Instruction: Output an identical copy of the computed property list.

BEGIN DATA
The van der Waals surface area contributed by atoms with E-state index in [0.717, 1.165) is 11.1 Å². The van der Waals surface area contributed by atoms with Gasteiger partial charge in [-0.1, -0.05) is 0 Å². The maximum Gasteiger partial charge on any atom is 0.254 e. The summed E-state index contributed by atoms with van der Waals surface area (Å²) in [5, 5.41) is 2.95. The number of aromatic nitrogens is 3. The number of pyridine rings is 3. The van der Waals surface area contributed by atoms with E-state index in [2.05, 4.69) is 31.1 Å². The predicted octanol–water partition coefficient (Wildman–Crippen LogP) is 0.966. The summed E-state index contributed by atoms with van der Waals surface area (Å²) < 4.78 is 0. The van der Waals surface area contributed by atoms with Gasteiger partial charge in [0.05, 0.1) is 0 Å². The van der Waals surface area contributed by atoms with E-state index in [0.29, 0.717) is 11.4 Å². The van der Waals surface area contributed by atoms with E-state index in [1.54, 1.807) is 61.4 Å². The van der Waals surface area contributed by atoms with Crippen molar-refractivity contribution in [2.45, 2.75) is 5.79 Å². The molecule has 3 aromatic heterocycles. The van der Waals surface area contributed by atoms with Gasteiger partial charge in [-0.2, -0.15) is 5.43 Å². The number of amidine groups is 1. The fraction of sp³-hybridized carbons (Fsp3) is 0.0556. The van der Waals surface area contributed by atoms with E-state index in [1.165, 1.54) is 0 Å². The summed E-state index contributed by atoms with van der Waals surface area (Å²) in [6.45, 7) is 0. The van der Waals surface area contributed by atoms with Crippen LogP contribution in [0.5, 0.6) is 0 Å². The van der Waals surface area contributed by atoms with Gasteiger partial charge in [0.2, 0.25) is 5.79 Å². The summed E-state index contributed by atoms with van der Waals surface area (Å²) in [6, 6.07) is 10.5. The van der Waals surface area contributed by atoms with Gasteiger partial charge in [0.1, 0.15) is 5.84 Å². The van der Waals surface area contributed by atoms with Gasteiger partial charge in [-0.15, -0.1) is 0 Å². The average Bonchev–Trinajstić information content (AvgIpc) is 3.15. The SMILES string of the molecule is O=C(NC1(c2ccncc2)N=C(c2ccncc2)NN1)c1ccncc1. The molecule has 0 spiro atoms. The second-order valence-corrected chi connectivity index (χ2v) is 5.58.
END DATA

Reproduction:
The van der Waals surface area contributed by atoms with E-state index in [0.717, 1.165) is 11.1 Å². The van der Waals surface area contributed by atoms with Gasteiger partial charge in [-0.1, -0.05) is 0 Å². The maximum Gasteiger partial charge on any atom is 0.254 e. The summed E-state index contributed by atoms with van der Waals surface area (Å²) in [5, 5.41) is 2.95. The number of aromatic nitrogens is 3. The number of pyridine rings is 3. The van der Waals surface area contributed by atoms with E-state index in [2.05, 4.69) is 31.1 Å². The predicted octanol–water partition coefficient (Wildman–Crippen LogP) is 0.966. The summed E-state index contributed by atoms with van der Waals surface area (Å²) < 4.78 is 0. The van der Waals surface area contributed by atoms with Gasteiger partial charge in [0.05, 0.1) is 0 Å². The van der Waals surface area contributed by atoms with E-state index in [0.29, 0.717) is 11.4 Å². The van der Waals surface area contributed by atoms with E-state index in [1.54, 1.807) is 61.4 Å². The van der Waals surface area contributed by atoms with Crippen molar-refractivity contribution in [2.45, 2.75) is 5.79 Å². The molecule has 3 aromatic heterocycles. The van der Waals surface area contributed by atoms with Gasteiger partial charge in [-0.2, -0.15) is 5.43 Å². The number of amidine groups is 1. The fraction of sp³-hybridized carbons (Fsp3) is 0.0556. The van der Waals surface area contributed by atoms with E-state index in [1.165, 1.54) is 0 Å². The summed E-state index contributed by atoms with van der Waals surface area (Å²) in [6.45, 7) is 0. The van der Waals surface area contributed by atoms with Crippen LogP contribution in [0.5, 0.6) is 0 Å². The van der Waals surface area contributed by atoms with Gasteiger partial charge in [0.2, 0.25) is 5.79 Å². The summed E-state index contributed by atoms with van der Waals surface area (Å²) in [6, 6.07) is 10.5. The van der Waals surface area contributed by atoms with Gasteiger partial charge in [0.1, 0.15) is 5.84 Å². The van der Waals surface area contributed by atoms with Gasteiger partial charge in [-0.15, -0.1) is 0 Å². The average Bonchev–Trinajstić information content (AvgIpc) is 3.15. The SMILES string of the molecule is O=C(NC1(c2ccncc2)N=C(c2ccncc2)NN1)c1ccncc1. The molecule has 0 spiro atoms. The second-order valence-corrected chi connectivity index (χ2v) is 5.58.